By Phil Scarisbrick
Under the ashen clouds of Cymru, This is The Kit has reconciled the anxiety and panic that flows through her lyrics – with flowing melodies illuminating her words with a beauty that only partially masks the fragility of what lies underneath
In the press release for the album, This Is The Kit frontwoman, Kate Stables, talks about the prevalence of water around the rehearsal space they used in Wales to mould Off Off On. From the ‘rushing, torrent-y river’ that sat beside the studio to the kaleidoscopic nature of the native Welsh weather, this atmosphere helped focus the musicians while crafting the fifth This Is The Kit long player.
As I sit and listen to this record, the light patter of rain is bouncing off the window beside me in my end terrace house on the north coast of the principality. Water also surrounds my Welsh experience, with a river half a mile to my west, and the Irish Sea on my doorstep. When we get precipitation, it never rains but it pours – quite literally. The way that their surroundings seeped into the music of Off Off On makes perfect sense to me, and is apparent right from the opening bars of Found Out. The finger picked guitar and rolling drums flow like a bursting dam – ever building in intensity throughout. Constantly threatening to burst into a deluge, it instead offers a more restrained, stylish dynamic, before transitioning into Started Again. Trickling along with stabbing, yet light rhythms under Stables’ vocal, it shares the same feeling of hushed restraint as the instrumentation.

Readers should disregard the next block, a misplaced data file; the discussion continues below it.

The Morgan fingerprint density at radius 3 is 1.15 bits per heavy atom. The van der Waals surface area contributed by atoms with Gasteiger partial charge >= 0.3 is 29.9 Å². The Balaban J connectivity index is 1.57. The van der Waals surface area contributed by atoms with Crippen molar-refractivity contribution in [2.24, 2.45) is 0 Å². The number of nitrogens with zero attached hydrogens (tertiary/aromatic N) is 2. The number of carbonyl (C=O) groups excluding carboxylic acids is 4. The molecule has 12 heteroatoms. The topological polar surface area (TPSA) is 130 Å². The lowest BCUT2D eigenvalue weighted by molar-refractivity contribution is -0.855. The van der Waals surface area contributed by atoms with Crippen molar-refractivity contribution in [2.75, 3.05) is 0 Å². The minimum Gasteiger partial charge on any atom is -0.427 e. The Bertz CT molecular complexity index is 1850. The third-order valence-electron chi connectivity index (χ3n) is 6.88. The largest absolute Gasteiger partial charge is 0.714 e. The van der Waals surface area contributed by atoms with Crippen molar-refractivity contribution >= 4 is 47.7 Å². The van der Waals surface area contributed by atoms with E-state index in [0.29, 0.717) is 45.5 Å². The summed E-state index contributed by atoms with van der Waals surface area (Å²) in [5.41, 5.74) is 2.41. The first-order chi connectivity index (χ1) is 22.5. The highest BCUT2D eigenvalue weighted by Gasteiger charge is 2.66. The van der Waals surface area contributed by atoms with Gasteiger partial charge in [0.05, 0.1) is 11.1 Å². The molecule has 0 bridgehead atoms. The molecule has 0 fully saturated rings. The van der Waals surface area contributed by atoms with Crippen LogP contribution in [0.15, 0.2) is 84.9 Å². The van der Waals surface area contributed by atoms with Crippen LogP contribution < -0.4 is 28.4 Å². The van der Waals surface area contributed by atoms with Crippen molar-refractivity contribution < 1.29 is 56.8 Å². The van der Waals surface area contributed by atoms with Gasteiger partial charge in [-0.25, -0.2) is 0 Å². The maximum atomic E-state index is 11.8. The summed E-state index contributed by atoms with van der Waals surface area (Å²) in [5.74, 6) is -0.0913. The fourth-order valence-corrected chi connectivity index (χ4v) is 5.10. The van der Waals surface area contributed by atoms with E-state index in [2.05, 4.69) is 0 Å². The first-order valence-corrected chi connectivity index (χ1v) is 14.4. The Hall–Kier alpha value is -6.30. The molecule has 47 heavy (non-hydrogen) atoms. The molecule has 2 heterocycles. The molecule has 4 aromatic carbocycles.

Produced by Bonny Light Horseman’s Josh Kaufman – a man who seemingly never has a day off given the output he’s been involved in recently – the sound palette throughout is a nuanced, yet cohesive blend of styles that keeps the listener engaged. Coming to get you Nowhere’s brass-led grooves knit seamlessly with Carry Us Please’s sparse, rhythmic guitar picks. The latter transforms from this elegantly subtle sound into a free jazz explosion that never lets up until its conclusion. Shinbone Soup is a highlight, with a mellow acoustic guitar and vocal given a sense of urgency by light wraps of a hi-hat. Stables sings of vampiric images haunting her mind, as the mix of beautiful melody and anxiety-fuelled lyrics combine for a gloriously understated folk number.
After appearing on their last album, I Am Easy To Find, and then touring with The National, it was intriguing to see if their brand of indie managed to infiltrate Stables’ writing. The nearest we get on this record is the closer, Keep Going. While following the same looping guitar pattern style that features throughout the rest of the album, the song subtly builds over the whole six-and-a-half minutes, with Stables’ lilting vocal often hanging on the very last millisecond of each beat in the same way that makes Matt Berninger’s melodies so engaging. While there are hallmarks of the Cincinnati quintet’s work here though, it is never anything but a This Is The Kit song.
Under the ashen clouds of Cymru, This is The Kit has reconciled the anxiety and panic that flows through her lyrics – with flowing melodies illuminating her words with a beauty that only partially masks the fragility of what lies underneath. Paddling through a stream of neuroses and challenges, each fork in the river offers paths to unknown destinations, persevering regardless. Lead single, This Is What You Get, is emblematic of these seismic glitches in life, with its sonic embodiment of the ‘night-time mind race and morning day dread’, as Stables puts it.
Surrounding any body of water is always the potential for peril – to be consumed by it, and to fade from sight. There is also the potential for life though: beautiful, varied, resplendent life. This is where the band and Stables’ writing really captured their surroundings. While there will always be things that make life hard, there will also always be things that make life wonderful. Off Off On manages to capture both.
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